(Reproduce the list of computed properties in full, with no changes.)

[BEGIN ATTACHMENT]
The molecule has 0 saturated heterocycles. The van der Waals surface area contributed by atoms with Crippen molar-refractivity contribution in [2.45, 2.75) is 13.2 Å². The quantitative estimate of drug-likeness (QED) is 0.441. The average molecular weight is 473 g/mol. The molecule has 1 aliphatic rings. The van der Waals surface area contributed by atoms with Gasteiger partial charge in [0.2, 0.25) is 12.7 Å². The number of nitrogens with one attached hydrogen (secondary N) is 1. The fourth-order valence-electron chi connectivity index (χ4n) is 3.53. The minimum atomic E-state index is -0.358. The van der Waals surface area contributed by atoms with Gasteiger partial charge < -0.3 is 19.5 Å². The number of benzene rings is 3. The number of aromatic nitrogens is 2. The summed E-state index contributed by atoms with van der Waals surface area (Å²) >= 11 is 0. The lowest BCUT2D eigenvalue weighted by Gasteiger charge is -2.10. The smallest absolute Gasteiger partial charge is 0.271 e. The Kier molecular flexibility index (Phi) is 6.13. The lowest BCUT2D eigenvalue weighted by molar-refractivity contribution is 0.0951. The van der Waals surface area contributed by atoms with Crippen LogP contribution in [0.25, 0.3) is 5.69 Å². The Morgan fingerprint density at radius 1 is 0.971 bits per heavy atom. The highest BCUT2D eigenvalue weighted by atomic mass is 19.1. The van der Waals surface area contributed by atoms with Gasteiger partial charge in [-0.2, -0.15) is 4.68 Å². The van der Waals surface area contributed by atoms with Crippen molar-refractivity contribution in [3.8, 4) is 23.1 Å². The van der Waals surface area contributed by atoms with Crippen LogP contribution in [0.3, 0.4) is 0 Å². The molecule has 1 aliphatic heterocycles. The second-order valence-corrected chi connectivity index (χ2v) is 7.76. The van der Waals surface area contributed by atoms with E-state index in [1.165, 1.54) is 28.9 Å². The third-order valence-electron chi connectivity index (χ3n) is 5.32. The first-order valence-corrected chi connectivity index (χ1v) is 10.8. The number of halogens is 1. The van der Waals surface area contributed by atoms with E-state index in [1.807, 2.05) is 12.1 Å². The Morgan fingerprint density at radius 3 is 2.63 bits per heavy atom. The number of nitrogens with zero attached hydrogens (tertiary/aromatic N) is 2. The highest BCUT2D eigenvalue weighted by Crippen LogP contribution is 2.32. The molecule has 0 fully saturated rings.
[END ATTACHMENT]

The molecule has 0 saturated heterocycles. The van der Waals surface area contributed by atoms with Crippen molar-refractivity contribution in [2.45, 2.75) is 13.2 Å². The quantitative estimate of drug-likeness (QED) is 0.441. The average molecular weight is 473 g/mol. The molecule has 1 aliphatic rings. The van der Waals surface area contributed by atoms with Gasteiger partial charge in [0.2, 0.25) is 12.7 Å². The number of nitrogens with one attached hydrogen (secondary N) is 1. The fourth-order valence-electron chi connectivity index (χ4n) is 3.53. The minimum atomic E-state index is -0.358. The van der Waals surface area contributed by atoms with Gasteiger partial charge < -0.3 is 19.5 Å². The number of benzene rings is 3. The number of aromatic nitrogens is 2. The summed E-state index contributed by atoms with van der Waals surface area (Å²) >= 11 is 0. The lowest BCUT2D eigenvalue weighted by Gasteiger charge is -2.10. The smallest absolute Gasteiger partial charge is 0.271 e. The Kier molecular flexibility index (Phi) is 6.13. The lowest BCUT2D eigenvalue weighted by molar-refractivity contribution is 0.0951. The van der Waals surface area contributed by atoms with Crippen LogP contribution in [0.25, 0.3) is 5.69 Å². The Morgan fingerprint density at radius 1 is 0.971 bits per heavy atom. The highest BCUT2D eigenvalue weighted by atomic mass is 19.1. The van der Waals surface area contributed by atoms with Gasteiger partial charge in [-0.2, -0.15) is 4.68 Å². The van der Waals surface area contributed by atoms with Crippen molar-refractivity contribution in [3.8, 4) is 23.1 Å². The van der Waals surface area contributed by atoms with Crippen LogP contribution in [0.3, 0.4) is 0 Å². The molecule has 1 aliphatic heterocycles. The second-order valence-corrected chi connectivity index (χ2v) is 7.76. The van der Waals surface area contributed by atoms with E-state index in [1.165, 1.54) is 28.9 Å². The third-order valence-electron chi connectivity index (χ3n) is 5.32. The first-order valence-corrected chi connectivity index (χ1v) is 10.8. The number of halogens is 1. The van der Waals surface area contributed by atoms with E-state index in [1.807, 2.05) is 12.1 Å². The Morgan fingerprint density at radius 3 is 2.63 bits per heavy atom. The number of nitrogens with zero attached hydrogens (tertiary/aromatic N) is 2. The highest BCUT2D eigenvalue weighted by Crippen LogP contribution is 2.32. The molecule has 0 fully saturated rings.